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What is mindfulness? It’s a multifaceted practice with a simple premise: removing your head from an uncertain future or immutable past and placing it squarely in the present. Its mental health benefits are so profound that many doctors consider it an effective complementary therapy for everything from cancer to addiction.
However, you don’t need a physical or mental health disorder diagnosis to reap the benefits. How can you practice daily mindfulness? Here are five exercises to add to your practice.
1. Morning Stretch Intention Setting
The initial moments of your day set the tone for the rest. You know how you feel flustered all day if you wake up late after accidentally silencing your alarm instead of snoozing it. Why not harness that power for the positive, establishing an upbeat, positive vibe before leaving your sheets?
You can. Begin your day with a few yoga stretches instead of grumbling to the coffee pot. Before you start your series of gentle movements, draw your attention to a quality you’d like to embody throughout your day. You might select a certain word, like productivity or serenity or say something more specific like, “I intend to see the best in myself and others today.”
Keep your mind focused on your attention as you perform gentle stretches right on your mattress. You can start with a few bridges and supine leg stretches while lying flat, working your way up to some seated twists before emerging and finishing with a standing sun salutation or two. Smile to complete your practice and you’re ready to rock your day.
2. Sensory Walk
Why take your work break on the smoker’s bench? Sure, the camaraderie is nice, but all that tobacco doesn’t do your lungs any favors.
Instead, take ten minutes to go for a sensory walk. As you stroll, practice the 5, 4, 3, 2, 1 anxiety-calming technique. Start by naming five things you can see, followed by four you can touch. Then, list three you hear, two you smell and one you taste.
Pay mindful attention to how your body feels when each foot strikes the pavement. Which muscles can you feel working? Can you feel your heart rate increase as you pick up the pace? How fast can you go before your breath comes more quickly? How does the breeze feel against your skin?
3. Mindful Mealtime
Are you familiar with the mindfulness technique that involves mindfully eating a square of chocolate, observing, sniffing and nibbling it before slowly letting it dissolve on your tongue? This exercise expands the practice to your entire meal.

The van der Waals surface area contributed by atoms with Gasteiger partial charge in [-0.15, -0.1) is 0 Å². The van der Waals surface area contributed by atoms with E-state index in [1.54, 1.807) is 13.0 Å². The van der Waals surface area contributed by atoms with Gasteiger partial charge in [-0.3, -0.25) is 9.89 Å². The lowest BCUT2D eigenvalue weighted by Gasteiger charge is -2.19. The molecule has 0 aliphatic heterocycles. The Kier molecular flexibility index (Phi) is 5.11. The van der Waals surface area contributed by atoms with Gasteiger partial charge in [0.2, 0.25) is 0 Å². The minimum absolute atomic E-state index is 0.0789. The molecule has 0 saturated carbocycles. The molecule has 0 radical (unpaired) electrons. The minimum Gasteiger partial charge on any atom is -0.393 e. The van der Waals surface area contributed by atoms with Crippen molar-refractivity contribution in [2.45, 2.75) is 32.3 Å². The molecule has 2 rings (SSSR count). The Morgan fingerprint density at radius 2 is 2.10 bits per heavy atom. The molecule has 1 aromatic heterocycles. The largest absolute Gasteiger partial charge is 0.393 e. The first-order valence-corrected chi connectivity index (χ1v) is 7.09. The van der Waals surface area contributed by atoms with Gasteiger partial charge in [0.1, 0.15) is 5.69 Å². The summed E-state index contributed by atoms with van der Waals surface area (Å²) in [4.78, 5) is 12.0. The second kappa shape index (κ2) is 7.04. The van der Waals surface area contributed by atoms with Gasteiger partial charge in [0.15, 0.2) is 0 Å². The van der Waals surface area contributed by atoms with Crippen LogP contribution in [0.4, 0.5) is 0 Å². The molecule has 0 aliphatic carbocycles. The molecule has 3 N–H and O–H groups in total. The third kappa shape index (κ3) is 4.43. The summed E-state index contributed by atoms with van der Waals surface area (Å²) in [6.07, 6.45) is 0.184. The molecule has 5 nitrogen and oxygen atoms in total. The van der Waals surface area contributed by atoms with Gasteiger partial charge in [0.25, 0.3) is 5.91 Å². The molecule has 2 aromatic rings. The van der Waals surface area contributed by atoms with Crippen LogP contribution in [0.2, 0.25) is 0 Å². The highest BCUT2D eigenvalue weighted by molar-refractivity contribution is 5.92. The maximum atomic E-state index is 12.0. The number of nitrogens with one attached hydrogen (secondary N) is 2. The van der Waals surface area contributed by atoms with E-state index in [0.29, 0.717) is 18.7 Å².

It all begins with the prep work. Observe your food as you mince and chop. How do the colors of the various ingredients blend and change as you add new ones to the pot? Savor the aroma, letting the steam waft into your face — as long as it’s not too hot.
Set the table like you invited the Queen of England for a visit. Pull out the best china and place some fresh flowers in a vase as a centerpiece. Do you have cloth napkins? Recreate the exclusive restaurant experience.
Then, indulge, but do so slowly. Savor each bite and put your fork down between mouthfuls, enjoying conversation with those you love.
4. Deep Listening
Here’s a mindfulness activity that you can do with your partner to deepen your bond. It’s also fabulous to use with anyone from your kids to people you supervise at work. It’s called deep listening, and it requires you to pay full attention to what the other person is trying to express.
To begin, establish the ground rules. Everyone gets five uninterrupted minutes to speak and they must stick to the agreed-upon topic, such as dividing household chores or best practices for managing a client account. Your job is to actively listen and reflect while they talk.
Ask yourself the following questions. What do you hear beyond their words? What are their deeper emotions and needs and how can you offer empathy/ What is their body language telling you — are they defensive or nervous? How can you put them at ease?
5. Journal Your Feelings
Keeping a journal is a fabulous way to practice mindfulness. Putting your pencil to paper demands that you remain in the present moment.
Treat yourself to a private journal that’s for your eyes only. You can find leatherbound versions complete with lock and key to keep curious onlookers at bay.
Get in the habit of writing daily, perhaps giving yourself five to ten minutes before bed. You don’t have to pen winning prose — freewriting will do. So will making a simple list, such as reflecting on all the things that made you smile that day. Ending your day with gratitude programs your subconscious for sweet dreams.
Daily Mindfulness Exercises
Mindfulness offers various mental and even physical health benefits. However, you don’t have to be sick to reap the perks.
Practice the five exercises above to incorporate daily mindfulness into your life. You’ll feel better and improve your relationships.
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